Also known as Rubus idaeus, the raspberry belongs to the same botanical family as the rose and blackberry. And the interesting facts don’t stop there. 10 more to come!
The benefits of raspberries
Raspberries contain more vitamin C than oranges, are very high in fiber, low in calories, and provide us with a good dose of folic acid. In addition, they contain large amounts of potassium, vitamin A and calcium. Who would have thought that so much good could be found in one humble berry?
It is believed that raspberries have been eaten since prehistoric times, but they began to be cultivated in England and France around the 1600s.
There are over 200 types of raspberries. This is a little more than the usual pink-red berries on the market, isn’t it?
Raspberries can be red, purple, yellow or black.
New types of berries are formed from raspberries
Loganberry is a hybrid of raspberries and blackberries. Boysenberry is a hybrid of raspberry, blackberry and loganberry.
An aggregate fruit is a fruit that develops from the fusion of several ovaries that were separate in the same flower. Raspberries are a collection of small red “beads”, each of which can be considered as a separate fruit.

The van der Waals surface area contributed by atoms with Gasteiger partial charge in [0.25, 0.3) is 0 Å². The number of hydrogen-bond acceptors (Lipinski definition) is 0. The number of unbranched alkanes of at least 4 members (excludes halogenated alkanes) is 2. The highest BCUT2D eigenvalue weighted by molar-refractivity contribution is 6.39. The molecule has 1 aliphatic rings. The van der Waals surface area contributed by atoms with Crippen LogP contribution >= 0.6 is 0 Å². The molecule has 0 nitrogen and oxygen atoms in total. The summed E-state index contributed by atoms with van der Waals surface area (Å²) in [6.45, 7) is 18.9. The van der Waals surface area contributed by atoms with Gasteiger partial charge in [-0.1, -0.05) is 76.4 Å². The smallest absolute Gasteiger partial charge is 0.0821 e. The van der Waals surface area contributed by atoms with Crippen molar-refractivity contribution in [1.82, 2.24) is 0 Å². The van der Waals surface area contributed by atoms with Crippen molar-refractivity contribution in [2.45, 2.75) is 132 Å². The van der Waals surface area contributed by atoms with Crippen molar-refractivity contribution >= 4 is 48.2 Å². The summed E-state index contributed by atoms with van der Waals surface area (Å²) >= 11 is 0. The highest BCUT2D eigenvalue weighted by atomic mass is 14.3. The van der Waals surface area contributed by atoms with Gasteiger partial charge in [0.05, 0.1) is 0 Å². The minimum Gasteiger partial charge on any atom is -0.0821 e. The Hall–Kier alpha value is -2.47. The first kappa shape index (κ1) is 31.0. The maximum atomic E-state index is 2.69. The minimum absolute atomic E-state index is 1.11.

How many seeds are in a raspberry?
On average, 1 raspberry contains from 100 to 120 seeds.
Raspberry – a symbol of good
Unexpected, right? In some types of Christian art, raspberries are a symbol of kindness. Red juice was considered to be blood flowing through the heart, where kindness originates. In the Philippines, they scare away evil spirits by hanging a raspberry branch outside their home. In Germany, people tied a raspberry branch to a horse’s body in the hope that it would calm it down.
Raspberries were medicine
In the past, it was used to clean teeth and as a remedy for inflammation of the eyes.
Raspberries do not ripen
Unlike many fruits, vegetables and berries, unripe raspberries do not ripen after being picked. It will remain the same green if you picked an unripe berry.